Second City revues are a late twentieth century manifestation of Bertolt Brecht’s ideas about the purpose of theatre. He believed that the importance of theatrical offerings lies in stimulating thought and delivering the author’s message. He also believed that theater exists to improve the mass’s life condition. I add that theatre is responsible for providing the audience with some relief from their lives and considerations. Laughter focuses them in the moment. Humor softens the blow. Acceptably presented ideas stimulate, and the total experience provides them with satisfaction and excitement. We are responsible for what we say and how we say it to make sure that this happens.
A performer’s influence is defined by how individual audience members comprehend the presentation. Audience members orient their perception from their individual frames of reference. What they perceive is dependent on their experience and morals. This framework defines their interpretation. It is our responsibility to make offerings that are general enough to reach the widest audience while not losing the artist’s point of view. Herein lies our integrity.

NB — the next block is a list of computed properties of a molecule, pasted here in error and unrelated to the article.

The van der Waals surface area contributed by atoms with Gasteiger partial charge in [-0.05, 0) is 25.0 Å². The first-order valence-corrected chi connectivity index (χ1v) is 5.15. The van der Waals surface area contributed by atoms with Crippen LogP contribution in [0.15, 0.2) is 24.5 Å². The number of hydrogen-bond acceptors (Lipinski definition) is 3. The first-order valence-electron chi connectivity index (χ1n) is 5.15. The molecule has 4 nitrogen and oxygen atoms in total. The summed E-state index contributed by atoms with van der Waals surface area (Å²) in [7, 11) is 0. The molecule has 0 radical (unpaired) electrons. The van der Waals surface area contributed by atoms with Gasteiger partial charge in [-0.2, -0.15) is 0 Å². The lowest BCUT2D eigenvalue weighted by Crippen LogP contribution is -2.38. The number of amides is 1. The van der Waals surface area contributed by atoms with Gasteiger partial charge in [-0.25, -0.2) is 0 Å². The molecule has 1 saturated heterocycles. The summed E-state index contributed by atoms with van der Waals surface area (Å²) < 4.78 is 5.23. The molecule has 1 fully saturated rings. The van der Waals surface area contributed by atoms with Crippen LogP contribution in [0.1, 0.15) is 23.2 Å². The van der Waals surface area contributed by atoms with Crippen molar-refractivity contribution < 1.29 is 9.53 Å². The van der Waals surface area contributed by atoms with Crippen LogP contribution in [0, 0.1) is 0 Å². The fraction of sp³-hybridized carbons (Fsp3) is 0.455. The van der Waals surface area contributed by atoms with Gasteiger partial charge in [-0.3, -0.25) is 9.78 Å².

Please remember that the expression “our” includes you.
Humor remains our primary delivery conduit. It is our promise to the audience, but shock, style, and cleverness can also be used to wake them as well. Enrolling the audience through emotional identification is also a substantial means of embroiling them in our notions. Brecht dislikes humankind’s propensity to identify emotionally, but we do not. It has been depended on from the ancients. If empathy and pathos are worthy enough for Sophocles, Shakespeare, and Stanislavsky, they are a good enough method for Second City.
Anything is possible if properly handled. And it is your job to see how close to the line you can walk. Here are several simple lessons to move you into a successful creative experience. Avoid an abundance of easy choices that exist simply to shock. Easy, repeated sexual references confuse a scene’s point of view. Discard language and subject matter that serve no purpose or threaten the audience’s willingness to receive a message. Remember our audience is made up of family and friends. Understand that the audience will hear what they want, and be certain that you are saying what you mean.